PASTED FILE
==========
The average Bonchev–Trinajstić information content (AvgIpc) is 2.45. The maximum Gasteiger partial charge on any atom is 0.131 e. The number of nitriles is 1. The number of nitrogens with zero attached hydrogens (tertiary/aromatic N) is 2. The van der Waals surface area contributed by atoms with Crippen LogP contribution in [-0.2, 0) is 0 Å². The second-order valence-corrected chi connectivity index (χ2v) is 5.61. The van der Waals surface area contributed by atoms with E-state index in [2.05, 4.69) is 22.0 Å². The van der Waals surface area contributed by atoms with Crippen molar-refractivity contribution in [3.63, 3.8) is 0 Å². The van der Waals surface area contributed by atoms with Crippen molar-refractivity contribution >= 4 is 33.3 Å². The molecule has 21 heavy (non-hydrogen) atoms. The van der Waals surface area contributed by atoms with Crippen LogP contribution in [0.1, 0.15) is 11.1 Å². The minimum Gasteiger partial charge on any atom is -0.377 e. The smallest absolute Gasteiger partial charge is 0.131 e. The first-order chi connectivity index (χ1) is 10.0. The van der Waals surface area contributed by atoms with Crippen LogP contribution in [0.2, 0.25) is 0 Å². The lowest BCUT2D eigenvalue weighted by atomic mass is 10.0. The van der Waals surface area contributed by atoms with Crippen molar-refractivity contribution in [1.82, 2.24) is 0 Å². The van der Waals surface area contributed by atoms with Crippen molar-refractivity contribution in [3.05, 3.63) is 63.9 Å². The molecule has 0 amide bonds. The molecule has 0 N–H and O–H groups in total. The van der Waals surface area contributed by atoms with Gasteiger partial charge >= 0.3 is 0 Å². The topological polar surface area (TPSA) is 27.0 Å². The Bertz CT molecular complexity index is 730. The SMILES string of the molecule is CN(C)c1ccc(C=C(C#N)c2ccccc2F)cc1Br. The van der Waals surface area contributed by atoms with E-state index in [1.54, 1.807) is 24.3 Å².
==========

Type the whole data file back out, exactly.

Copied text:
The average Bonchev–Trinajstić information content (AvgIpc) is 2.45. The maximum Gasteiger partial charge on any atom is 0.131 e. The number of nitriles is 1. The number of nitrogens with zero attached hydrogens (tertiary/aromatic N) is 2. The van der Waals surface area contributed by atoms with Crippen LogP contribution in [-0.2, 0) is 0 Å². The second-order valence-corrected chi connectivity index (χ2v) is 5.61. The van der Waals surface area contributed by atoms with E-state index in [2.05, 4.69) is 22.0 Å². The van der Waals surface area contributed by atoms with Crippen molar-refractivity contribution in [3.63, 3.8) is 0 Å². The van der Waals surface area contributed by atoms with Crippen molar-refractivity contribution >= 4 is 33.3 Å². The molecule has 21 heavy (non-hydrogen) atoms. The van der Waals surface area contributed by atoms with Crippen LogP contribution in [0.1, 0.15) is 11.1 Å². The minimum Gasteiger partial charge on any atom is -0.377 e. The smallest absolute Gasteiger partial charge is 0.131 e. The first-order chi connectivity index (χ1) is 10.0. The van der Waals surface area contributed by atoms with Crippen LogP contribution in [0.2, 0.25) is 0 Å². The lowest BCUT2D eigenvalue weighted by atomic mass is 10.0. The van der Waals surface area contributed by atoms with Crippen molar-refractivity contribution in [1.82, 2.24) is 0 Å². The van der Waals surface area contributed by atoms with Crippen molar-refractivity contribution in [3.05, 3.63) is 63.9 Å². The molecule has 0 amide bonds. The molecule has 0 N–H and O–H groups in total. The van der Waals surface area contributed by atoms with Gasteiger partial charge >= 0.3 is 0 Å². The topological polar surface area (TPSA) is 27.0 Å². The Bertz CT molecular complexity index is 730. The SMILES string of the molecule is CN(C)c1ccc(C=C(C#N)c2ccccc2F)cc1Br. The van der Waals surface area contributed by atoms with E-state index in [1.54, 1.807) is 24.3 Å².